Utilitarian Perspective On Feminism

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A Utilitarian Perspective on Women’s Rights John Stuart Mill’s discussion of the subjection of women leaves many scholars regarding him as one of the first feminist philosophers of his time. His work analyzes and questions the everyday perspectives on women’s rights, and challenges common societal notions. Many philosophers today look to his work for a variety of reasons; some applaud his work for being ahead of it’s time. Others dismiss it, claiming that it’s flawed due to personal attachment. Both sides however regard Mill’s writing as one filled with valid arguments, well developed points of interests, and recognizable inclusive nature. This essay’s discussion will include the basic principles of Utilitarianism, John Stuart Mill’s…show more content…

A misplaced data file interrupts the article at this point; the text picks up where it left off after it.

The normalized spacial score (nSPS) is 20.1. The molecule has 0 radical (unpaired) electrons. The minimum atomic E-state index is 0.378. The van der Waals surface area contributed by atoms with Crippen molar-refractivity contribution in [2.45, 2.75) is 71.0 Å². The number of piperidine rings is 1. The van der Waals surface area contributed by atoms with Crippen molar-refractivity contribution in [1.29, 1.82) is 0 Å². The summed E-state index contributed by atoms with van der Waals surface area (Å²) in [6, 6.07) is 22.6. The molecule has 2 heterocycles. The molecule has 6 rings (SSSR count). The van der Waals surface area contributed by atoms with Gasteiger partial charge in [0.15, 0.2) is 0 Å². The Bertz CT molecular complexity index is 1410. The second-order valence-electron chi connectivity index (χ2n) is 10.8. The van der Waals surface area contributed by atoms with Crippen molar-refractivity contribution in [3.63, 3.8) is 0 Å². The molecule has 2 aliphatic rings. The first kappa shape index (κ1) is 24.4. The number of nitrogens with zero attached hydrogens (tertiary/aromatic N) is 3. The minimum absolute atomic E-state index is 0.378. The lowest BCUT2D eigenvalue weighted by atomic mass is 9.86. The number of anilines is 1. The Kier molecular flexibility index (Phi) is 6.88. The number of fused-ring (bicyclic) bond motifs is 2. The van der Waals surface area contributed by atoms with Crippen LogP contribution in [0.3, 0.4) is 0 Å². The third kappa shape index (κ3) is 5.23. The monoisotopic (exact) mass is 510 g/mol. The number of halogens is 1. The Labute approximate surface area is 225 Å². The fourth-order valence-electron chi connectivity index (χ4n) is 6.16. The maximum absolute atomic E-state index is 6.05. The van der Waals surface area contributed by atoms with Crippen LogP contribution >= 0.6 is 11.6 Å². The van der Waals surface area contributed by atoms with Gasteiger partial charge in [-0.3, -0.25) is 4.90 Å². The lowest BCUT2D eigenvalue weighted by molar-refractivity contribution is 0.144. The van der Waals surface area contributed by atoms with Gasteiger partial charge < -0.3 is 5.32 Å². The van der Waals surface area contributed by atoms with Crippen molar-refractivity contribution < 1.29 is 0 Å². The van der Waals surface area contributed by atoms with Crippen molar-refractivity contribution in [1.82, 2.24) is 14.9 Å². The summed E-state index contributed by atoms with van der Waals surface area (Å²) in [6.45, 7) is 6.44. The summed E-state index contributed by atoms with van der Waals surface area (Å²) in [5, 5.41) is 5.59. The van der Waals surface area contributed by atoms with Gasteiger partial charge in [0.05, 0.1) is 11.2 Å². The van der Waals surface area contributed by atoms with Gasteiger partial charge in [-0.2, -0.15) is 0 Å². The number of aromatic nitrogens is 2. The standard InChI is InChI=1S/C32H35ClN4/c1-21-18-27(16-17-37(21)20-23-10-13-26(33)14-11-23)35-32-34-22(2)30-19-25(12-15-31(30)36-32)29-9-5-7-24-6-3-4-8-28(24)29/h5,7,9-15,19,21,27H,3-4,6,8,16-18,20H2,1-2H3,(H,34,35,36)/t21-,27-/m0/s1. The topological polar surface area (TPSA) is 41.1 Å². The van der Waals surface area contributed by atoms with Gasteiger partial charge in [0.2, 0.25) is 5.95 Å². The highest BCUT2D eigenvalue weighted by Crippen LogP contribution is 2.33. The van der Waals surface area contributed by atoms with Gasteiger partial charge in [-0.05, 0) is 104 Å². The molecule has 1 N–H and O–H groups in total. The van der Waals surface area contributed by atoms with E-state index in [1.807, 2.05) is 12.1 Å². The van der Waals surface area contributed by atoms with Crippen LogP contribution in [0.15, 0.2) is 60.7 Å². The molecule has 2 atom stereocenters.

As each single pursues their own pleasure, they collectively contribute to a happiness for the greater good. Though their use of avoidance of pain, they each subdue unhappiness in the overall society. This collective contribution not only betters the societies pursuit, but promotes the allowance of individuality rather than conformity to solidarity. Mill’s utilitarian description provides a greater understanding for his further analysis as a philosopher; most notably in his arguments regarding women 's rights. Now that his concept of Utilitarian thought is greater understood, one can begin to identify John Stuart Mill’s points of discussion in his work The Subjection of Women. Mill clearly states that the current standard of living is wrong itself, and “ought to be replaced by a principle of perfect equality” ( Mill, 1) that does not subjugate or offer prejudice on either side. Although a somewhat unrealistic goal, Mill’s philosophical analysis actually provides some extremely contextual and concise points of discussion. One major point in his argument occurs in his discussion of women’s roles in history. Mill’s analysis of a lack of feminine power throughout the historical context of western culture is one that is referred to by modern feminists today. His claim of female repression as “a single relic of an old world of thought and practice” (Mill, 12) provides tremendous proof of historical accuracy, regarding the questionable structural integrity of religiously
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